In this Russian folktale, Babushka is too busy cleaning to join the kings following the star. One night as she sleeps, an angel sings of a baby born in a stable. Babushka wakes with a start. Placing her shawl and a few presents in a basket, she sets out for Bethlehem. She meets others on the way needing her help and gives to them what she has. Babushka arrives at the stable empty-handed and embarrassed. There she finds the infant wrapped snugly in her shawl. “Everything you gave away with love,” Mary consoles Babushka, “you gave to my son, also.” Ages 5 and older.



written by Bryce Milligan

illustrated by Helen Cann

Eerdmans Books, 2002 32 pages, $16 Available in bookstores

In this legend, a Druid from the deep forest knocks on the door of a hut where a Christian slave woman has just given birth. He wraps the infant, Brigid, in a blue cloak, saying, “This cloak will be the sign of your God's favor.” Some years later, the young girl, now a shepherdess, lays fresh hay in the stable and kneels to pray. Upon rising, she realizes she is in a different stable in a different land. There Brigid wraps her tattered cloak around Mary and goes to fetch water. When she returns, Joseph hands her the newborn, whom Brigid lovingly settles in the manger. Brigid awakens to her own mother calling her name. Has she been dreaming? Her cloak — now sparkling with the stars of the sky — tells another tale. Historical profile of St. Brigid included. Ages 5 and older.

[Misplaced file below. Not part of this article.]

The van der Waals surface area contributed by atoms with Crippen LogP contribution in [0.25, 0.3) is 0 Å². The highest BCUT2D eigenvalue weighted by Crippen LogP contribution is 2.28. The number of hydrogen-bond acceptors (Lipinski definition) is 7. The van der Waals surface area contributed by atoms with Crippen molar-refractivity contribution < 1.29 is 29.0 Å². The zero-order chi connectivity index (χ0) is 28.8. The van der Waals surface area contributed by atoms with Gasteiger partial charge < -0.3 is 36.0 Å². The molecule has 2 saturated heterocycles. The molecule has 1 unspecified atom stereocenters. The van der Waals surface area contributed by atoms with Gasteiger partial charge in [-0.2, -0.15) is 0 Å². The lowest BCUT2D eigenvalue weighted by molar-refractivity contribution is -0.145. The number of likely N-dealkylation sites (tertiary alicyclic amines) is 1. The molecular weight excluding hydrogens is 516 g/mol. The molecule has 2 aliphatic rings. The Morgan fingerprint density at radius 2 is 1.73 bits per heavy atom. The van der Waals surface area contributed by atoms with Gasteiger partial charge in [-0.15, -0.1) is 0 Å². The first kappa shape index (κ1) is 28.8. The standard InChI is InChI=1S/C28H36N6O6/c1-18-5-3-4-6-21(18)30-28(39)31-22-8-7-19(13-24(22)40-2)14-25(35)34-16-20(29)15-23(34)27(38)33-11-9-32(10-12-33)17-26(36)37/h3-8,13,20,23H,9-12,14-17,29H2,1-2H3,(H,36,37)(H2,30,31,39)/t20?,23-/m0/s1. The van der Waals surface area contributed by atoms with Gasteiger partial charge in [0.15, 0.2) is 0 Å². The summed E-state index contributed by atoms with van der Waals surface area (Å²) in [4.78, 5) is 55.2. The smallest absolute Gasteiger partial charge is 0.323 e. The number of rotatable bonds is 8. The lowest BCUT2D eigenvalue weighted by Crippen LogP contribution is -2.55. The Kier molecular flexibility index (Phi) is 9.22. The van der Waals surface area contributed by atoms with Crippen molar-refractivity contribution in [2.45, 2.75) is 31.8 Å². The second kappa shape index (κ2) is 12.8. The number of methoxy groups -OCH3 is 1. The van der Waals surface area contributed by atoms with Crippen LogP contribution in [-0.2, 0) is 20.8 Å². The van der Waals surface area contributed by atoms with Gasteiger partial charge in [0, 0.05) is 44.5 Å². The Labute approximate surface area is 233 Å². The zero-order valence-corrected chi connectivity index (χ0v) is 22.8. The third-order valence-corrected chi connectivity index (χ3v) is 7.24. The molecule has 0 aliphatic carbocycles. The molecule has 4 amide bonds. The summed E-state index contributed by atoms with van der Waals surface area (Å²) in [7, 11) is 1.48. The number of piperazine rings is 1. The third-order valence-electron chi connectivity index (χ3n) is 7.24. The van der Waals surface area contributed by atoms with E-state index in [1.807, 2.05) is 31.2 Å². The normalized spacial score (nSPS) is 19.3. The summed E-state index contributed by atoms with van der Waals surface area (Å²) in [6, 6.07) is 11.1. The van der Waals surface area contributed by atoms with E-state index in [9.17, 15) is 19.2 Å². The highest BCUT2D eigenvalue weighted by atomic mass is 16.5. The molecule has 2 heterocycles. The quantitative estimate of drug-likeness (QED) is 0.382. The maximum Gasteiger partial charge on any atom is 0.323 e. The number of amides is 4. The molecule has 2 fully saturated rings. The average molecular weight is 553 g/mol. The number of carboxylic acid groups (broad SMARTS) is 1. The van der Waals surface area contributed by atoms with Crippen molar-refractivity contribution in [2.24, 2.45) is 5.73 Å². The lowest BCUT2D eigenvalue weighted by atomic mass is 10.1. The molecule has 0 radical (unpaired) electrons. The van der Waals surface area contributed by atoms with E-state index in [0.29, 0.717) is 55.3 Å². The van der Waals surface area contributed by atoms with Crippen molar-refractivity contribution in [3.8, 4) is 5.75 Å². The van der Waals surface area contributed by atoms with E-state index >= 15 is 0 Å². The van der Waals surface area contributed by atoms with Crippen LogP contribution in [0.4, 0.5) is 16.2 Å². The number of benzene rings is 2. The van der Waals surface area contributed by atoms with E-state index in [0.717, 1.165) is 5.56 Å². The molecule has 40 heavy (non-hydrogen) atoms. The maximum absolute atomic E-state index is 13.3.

designed by Jan Pienkowski

Candlewick Press, 2004 5 pages, $12.99 Available in bookstores

Many books tell the story of Jesus' birth, but few as cleverly as this “artwork in the round.” Pienkowski — with the assistance of a paper engineer, no less — has c r e a t e d a series of three-dimensional silhouettes. Just open the book and the white silhouettes pop away from the s t r i k i n g red background. Push the front cover to meet the back cover and tie the covers' decorative red shoestrings together. The result is a carousel in the shape of a standing star. Each of the five panels presents a scene of the Nativity, starting with the Annunciation and ending with the visit of the Wise Men. Biblical text accompanies each tableau. Ages 8 and older.



written and illustrated

by Nancy Tafuri

Scholastic, 2002 32 pages, $16.95 Available in bookstores

When baby Jesus is born, each of the stable animals welcomes him in its own special way. The doves coo, the cows moo, and the sheep bleat. But it's the shy donkey whose funny braying makes the baby laugh with joy. The reassuring storyline, repeated animal sounds and oversized watercolor illustrations offer readers a great invitation to think about the very first Christmas. Ages 3 to 8.


text from the RSV Bible,

Catholic edition

illustrated by Fiona French

Ignatius, 2001 32 pages, $15.95 To order: (800) 651-1531 or

The traditional biblical narrative is recorded here and accompanied by stunning illustrations done in the style of stained glass.

Although the formal language may be challenging for very young children, readers of all ages will find themselves caught up in the beauty of the Christmas story as it unfolds in these beautiful and inspiring scenes. Ages 6 and older.

Patricia Crawford writes from Winter Park, Florida.

Kerry Crawford writes from Pittsburgh, Pennsylvania.